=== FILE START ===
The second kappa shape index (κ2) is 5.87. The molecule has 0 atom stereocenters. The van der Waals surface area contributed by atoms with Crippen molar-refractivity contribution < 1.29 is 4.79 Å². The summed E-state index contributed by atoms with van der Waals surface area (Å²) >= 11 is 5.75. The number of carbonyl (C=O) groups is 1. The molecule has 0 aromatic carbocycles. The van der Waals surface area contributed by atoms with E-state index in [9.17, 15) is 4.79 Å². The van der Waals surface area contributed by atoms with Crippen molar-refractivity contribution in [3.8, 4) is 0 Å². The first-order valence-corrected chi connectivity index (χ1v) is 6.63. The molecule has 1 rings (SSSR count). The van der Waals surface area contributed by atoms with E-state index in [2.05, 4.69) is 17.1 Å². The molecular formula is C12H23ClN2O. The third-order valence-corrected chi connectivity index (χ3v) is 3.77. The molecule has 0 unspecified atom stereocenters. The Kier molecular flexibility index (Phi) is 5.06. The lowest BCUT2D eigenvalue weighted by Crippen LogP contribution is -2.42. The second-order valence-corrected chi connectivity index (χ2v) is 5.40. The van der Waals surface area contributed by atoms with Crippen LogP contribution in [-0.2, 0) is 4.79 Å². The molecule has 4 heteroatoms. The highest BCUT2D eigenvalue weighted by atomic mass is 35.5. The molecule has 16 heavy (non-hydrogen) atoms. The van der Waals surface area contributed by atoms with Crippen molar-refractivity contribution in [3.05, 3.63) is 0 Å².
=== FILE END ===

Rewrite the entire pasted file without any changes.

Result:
The second kappa shape index (κ2) is 5.87. The molecule has 0 atom stereocenters. The van der Waals surface area contributed by atoms with Crippen molar-refractivity contribution < 1.29 is 4.79 Å². The summed E-state index contributed by atoms with van der Waals surface area (Å²) >= 11 is 5.75. The number of carbonyl (C=O) groups is 1. The molecule has 0 aromatic carbocycles. The van der Waals surface area contributed by atoms with E-state index in [9.17, 15) is 4.79 Å². The van der Waals surface area contributed by atoms with Crippen molar-refractivity contribution in [3.8, 4) is 0 Å². The first-order valence-corrected chi connectivity index (χ1v) is 6.63. The molecule has 1 rings (SSSR count). The van der Waals surface area contributed by atoms with E-state index in [2.05, 4.69) is 17.1 Å². The molecular formula is C12H23ClN2O. The third-order valence-corrected chi connectivity index (χ3v) is 3.77. The molecule has 0 unspecified atom stereocenters. The Kier molecular flexibility index (Phi) is 5.06. The lowest BCUT2D eigenvalue weighted by Crippen LogP contribution is -2.42. The second-order valence-corrected chi connectivity index (χ2v) is 5.40. The van der Waals surface area contributed by atoms with Crippen LogP contribution in [-0.2, 0) is 4.79 Å². The molecule has 4 heteroatoms. The highest BCUT2D eigenvalue weighted by atomic mass is 35.5. The molecule has 16 heavy (non-hydrogen) atoms. The van der Waals surface area contributed by atoms with Crippen molar-refractivity contribution in [3.05, 3.63) is 0 Å².